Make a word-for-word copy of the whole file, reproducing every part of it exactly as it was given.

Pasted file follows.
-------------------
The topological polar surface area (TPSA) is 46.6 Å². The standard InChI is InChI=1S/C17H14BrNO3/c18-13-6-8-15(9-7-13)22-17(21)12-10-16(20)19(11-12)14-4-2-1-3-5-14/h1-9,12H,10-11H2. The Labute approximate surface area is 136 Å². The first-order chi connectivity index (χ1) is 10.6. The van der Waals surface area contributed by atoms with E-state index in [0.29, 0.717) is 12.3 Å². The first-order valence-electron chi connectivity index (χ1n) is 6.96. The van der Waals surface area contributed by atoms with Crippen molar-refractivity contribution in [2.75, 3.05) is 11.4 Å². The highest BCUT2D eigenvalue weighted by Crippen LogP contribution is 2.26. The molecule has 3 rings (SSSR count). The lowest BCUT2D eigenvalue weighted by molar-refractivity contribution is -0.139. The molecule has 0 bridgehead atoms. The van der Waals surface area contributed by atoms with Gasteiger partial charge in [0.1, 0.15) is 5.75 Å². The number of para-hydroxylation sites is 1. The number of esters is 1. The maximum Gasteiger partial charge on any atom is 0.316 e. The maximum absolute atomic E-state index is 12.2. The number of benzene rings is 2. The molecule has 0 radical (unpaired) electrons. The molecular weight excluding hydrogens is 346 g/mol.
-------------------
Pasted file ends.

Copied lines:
The topological polar surface area (TPSA) is 46.6 Å². The standard InChI is InChI=1S/C17H14BrNO3/c18-13-6-8-15(9-7-13)22-17(21)12-10-16(20)19(11-12)14-4-2-1-3-5-14/h1-9,12H,10-11H2. The Labute approximate surface area is 136 Å². The first-order chi connectivity index (χ1) is 10.6. The van der Waals surface area contributed by atoms with E-state index in [0.29, 0.717) is 12.3 Å². The first-order valence-electron chi connectivity index (χ1n) is 6.96. The van der Waals surface area contributed by atoms with Crippen molar-refractivity contribution in [2.75, 3.05) is 11.4 Å². The highest BCUT2D eigenvalue weighted by Crippen LogP contribution is 2.26. The molecule has 3 rings (SSSR count). The lowest BCUT2D eigenvalue weighted by molar-refractivity contribution is -0.139. The molecule has 0 bridgehead atoms. The van der Waals surface area contributed by atoms with Gasteiger partial charge in [0.1, 0.15) is 5.75 Å². The number of para-hydroxylation sites is 1. The number of esters is 1. The maximum Gasteiger partial charge on any atom is 0.316 e. The maximum absolute atomic E-state index is 12.2. The number of benzene rings is 2. The molecule has 0 radical (unpaired) electrons. The molecular weight excluding hydrogens is 346 g/mol.